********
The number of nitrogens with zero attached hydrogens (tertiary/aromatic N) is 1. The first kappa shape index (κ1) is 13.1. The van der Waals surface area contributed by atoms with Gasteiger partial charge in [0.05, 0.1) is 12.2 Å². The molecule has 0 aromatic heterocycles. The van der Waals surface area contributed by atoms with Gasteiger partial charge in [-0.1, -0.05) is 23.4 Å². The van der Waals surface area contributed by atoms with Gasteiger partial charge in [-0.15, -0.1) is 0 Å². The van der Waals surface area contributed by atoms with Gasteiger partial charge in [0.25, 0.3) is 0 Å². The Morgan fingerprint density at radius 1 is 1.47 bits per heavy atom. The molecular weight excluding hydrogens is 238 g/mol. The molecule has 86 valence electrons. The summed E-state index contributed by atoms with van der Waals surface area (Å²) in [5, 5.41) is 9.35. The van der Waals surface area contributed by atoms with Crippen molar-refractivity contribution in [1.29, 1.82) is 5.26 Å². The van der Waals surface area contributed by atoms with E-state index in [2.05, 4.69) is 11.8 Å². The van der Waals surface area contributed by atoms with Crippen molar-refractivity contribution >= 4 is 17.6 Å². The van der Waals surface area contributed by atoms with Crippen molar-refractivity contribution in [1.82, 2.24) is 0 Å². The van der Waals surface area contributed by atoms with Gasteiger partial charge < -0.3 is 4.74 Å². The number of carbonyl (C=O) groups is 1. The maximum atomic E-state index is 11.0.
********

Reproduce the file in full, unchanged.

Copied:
The number of nitrogens with zero attached hydrogens (tertiary/aromatic N) is 1. The first kappa shape index (κ1) is 13.1. The van der Waals surface area contributed by atoms with Gasteiger partial charge in [0.05, 0.1) is 12.2 Å². The molecule has 0 aromatic heterocycles. The van der Waals surface area contributed by atoms with Gasteiger partial charge in [-0.1, -0.05) is 23.4 Å². The van der Waals surface area contributed by atoms with Gasteiger partial charge in [-0.15, -0.1) is 0 Å². The van der Waals surface area contributed by atoms with Gasteiger partial charge in [0.25, 0.3) is 0 Å². The Morgan fingerprint density at radius 1 is 1.47 bits per heavy atom. The molecular weight excluding hydrogens is 238 g/mol. The molecule has 86 valence electrons. The summed E-state index contributed by atoms with van der Waals surface area (Å²) in [5, 5.41) is 9.35. The van der Waals surface area contributed by atoms with Crippen molar-refractivity contribution in [1.29, 1.82) is 5.26 Å². The van der Waals surface area contributed by atoms with E-state index in [2.05, 4.69) is 11.8 Å². The van der Waals surface area contributed by atoms with Crippen molar-refractivity contribution >= 4 is 17.6 Å². The van der Waals surface area contributed by atoms with Crippen molar-refractivity contribution in [1.82, 2.24) is 0 Å². The van der Waals surface area contributed by atoms with Gasteiger partial charge < -0.3 is 4.74 Å². The number of carbonyl (C=O) groups is 1. The maximum atomic E-state index is 11.0.